Ahh, Italian food. Rich, delicious, and packed full of flavor, it’s hard not to love. Heck, not so long ago, pasta was even named the world’s most popular dish!
Pasta only scratches the surface of the Italian dining experience though. Among countless others, there’s pizza, lasagne, Fiorentina steak, risotto, and gnocchi to think about too. Honestly, the list of scrumptious Italian dishes goes on and on and on.
And every last one of them is cooked, eaten, and adored across the globe! But just because it’s popular doesn’t mean we’re cooking Italian food properly. Indeed, true Italian chefs look on in horror at the wide range of mistakes we make in this endeavor.
Want to learn all about these issues so you can avoid them in the future? You’re in the right place! Keep reading to discover 7 common mistakes people make when cooking popular Italian recipes.
- Failing to Salt the Water
Read through this post and you’ll soon recognize a theme. Basically, most of the mistakes we make when cooking Italian food revolve around that quintessential Italian dish: pasta. And few of them are more heinous than forgetting to salt the water you cook it in!
Sure, you can add salt to the dish once it’s cooked, but you’ll struggle to attain the same level of seasoning (and risk over-salting it in the process). Avoid that fate by adding a hearty pinch of salt to the boiling water before the pasta goes in. You’ll taste the difference in your dishes straight away.
- Putting Oil in the Water
A similar water-related mistake that people make is putting oil in the boiling water with their pasta. Now, the principle itself is sound. You don’t want pasta for dinner to clump together, so you add some oil to keep it loose and untangled, right?
There’s a problem, though:
It doesn’t work!
The tried and true Italian way to achieve your goal is to add oil to the pasta once you’ve drained it. You’ve put it in the colander, drained the water, and returned it to the saucepan. Only then does it make sense to add some oil and mix it in.
For the same effect, you could also combine it with your pasta sauce at that time.
- Adding Cream to Carbonara
We’ve all been there. You’re cooking up some pasta carbonara for the family and want it to be rich, creamy, and delicious. You look in the fridge and, whaddayaknow, there’s some double-cream in the door just asking to be added to the sauce…
Don’t do it! Adding cream to your carbonara all-but amounts to sacrilege in Italy. In fact, any Italian chef will tell you that it’s no longer carbonara if you do it. Instead, focus on attaining the right ratio of the cooking water, pecorino cheese (grated), and egg yolks.
- Using Tomato Ketchup
This one should go without saying. It burns a hole in the retinas of Italian cooks everywhere! However, this particular mistake’s so common we’d feel remiss not to mention it:
Using ketchup as your pasta sauce…
It’d be like using plastic dinnerware at a fancy dinner party! Serve an Italian a plate of ketchup-infused spaghetti and they’ll either laugh or cry. Oh, and the same goes for mayonnaise.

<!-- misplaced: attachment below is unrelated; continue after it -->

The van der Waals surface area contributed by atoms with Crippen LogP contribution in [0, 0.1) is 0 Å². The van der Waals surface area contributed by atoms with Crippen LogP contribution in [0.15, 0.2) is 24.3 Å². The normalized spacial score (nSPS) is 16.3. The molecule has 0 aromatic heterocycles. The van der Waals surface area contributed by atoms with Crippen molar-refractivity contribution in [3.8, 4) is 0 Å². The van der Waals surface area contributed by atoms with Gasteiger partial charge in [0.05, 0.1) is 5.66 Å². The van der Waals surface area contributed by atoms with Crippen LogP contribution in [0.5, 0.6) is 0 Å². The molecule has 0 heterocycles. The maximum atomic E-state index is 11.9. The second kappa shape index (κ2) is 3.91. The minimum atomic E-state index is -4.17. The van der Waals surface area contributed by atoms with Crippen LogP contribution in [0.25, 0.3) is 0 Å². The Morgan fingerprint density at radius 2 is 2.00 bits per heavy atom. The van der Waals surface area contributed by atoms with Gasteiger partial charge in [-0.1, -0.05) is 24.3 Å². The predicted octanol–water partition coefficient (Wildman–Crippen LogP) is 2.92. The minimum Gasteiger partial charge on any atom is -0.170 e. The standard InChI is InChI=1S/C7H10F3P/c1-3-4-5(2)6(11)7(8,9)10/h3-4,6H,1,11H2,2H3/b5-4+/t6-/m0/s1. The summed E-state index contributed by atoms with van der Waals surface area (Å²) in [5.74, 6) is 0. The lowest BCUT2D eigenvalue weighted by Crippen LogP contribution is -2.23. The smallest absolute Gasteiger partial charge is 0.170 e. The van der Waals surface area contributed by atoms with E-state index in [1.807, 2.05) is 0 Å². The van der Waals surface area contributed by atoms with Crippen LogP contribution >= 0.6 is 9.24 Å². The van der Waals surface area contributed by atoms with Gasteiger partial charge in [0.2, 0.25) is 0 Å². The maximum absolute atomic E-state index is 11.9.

Your pasta needs a proper, home-cooked, sauce that’s bursting with flavor. It could be the classic tomato and basil combo, a Genovese pesto concoction, or a thick Ragu Bolognese. But it’s never ketchup!
- Breaking the Spaghetti
Another cardinal sin of Italian cooking is snapping long noodles before you put them in the pot. We totally understand. That pesky spaghetti doesn’t fit as it is and waiting for them to soften can be a bore.
In the interest of all things sacred to Italian chefs, though, endeavor never to break it! Exercise patience instead. Pop one end of the pasta into the water and, as it begins to soften, press it down with a spoon until it’s submerged.
- Wait Until the Water’s Boiling
On a similar note, your water should always be boiling before you add the pasta to the pot. Alas, many people put it in when the water’s still heating up. This mixes up the timings, leading to chewy and undercooked Italian dishes.
It’s worth pointing out that the recommended cooking time on pasta packets applies from the moment you add it to boiling water. Bring the water to the boil, add your pasta, and wait for those 10-12 minutes to elapse. You’ll get perfect pasta every time!
- Overcomplicating Dishes
Italian food has been tainted by the tastes of other countries. Take pizzas, for instance. Go to the local supermarket and you’ll find frozen varieties with all manner of crazy toppings- think pineapple, BBQ chicken, endless amounts of meat, and mounds of cheese.
This almost never happens in Italy! Pizzas are always thin, with a basic tomato base, a few dollops of mozzarella, and basil leaves on top. In other words, they’re simple.
And that characteristic applies across the board.
True Italian cuisine’s never overcomplicated. Instead of the mass of options, toppings, and contents you find in America, you use a few compatible ingredients for Italian meals (often seasonal in nature) of amazing quality. Do the same in your cooking and you’ll be onto a winner.
Don’t Make These Mistake When Cooking Italian Food
Italy is renowned across the globe for its incredible cuisine. It’s as rich, colorful, and vibrant as the people who live there! Italian food’s eaten and loved everywhere, from America to Africa and every country in between.
As we’ve seen, though, it’s also cooked incorrectly a lot of the time.
With any luck, the information in this post will help you avoid doing the same. Keep these mistakes in mind whenever you’re next cooking Italian food and you’re sure to enjoy better results. Would you like to read more articles like this one?
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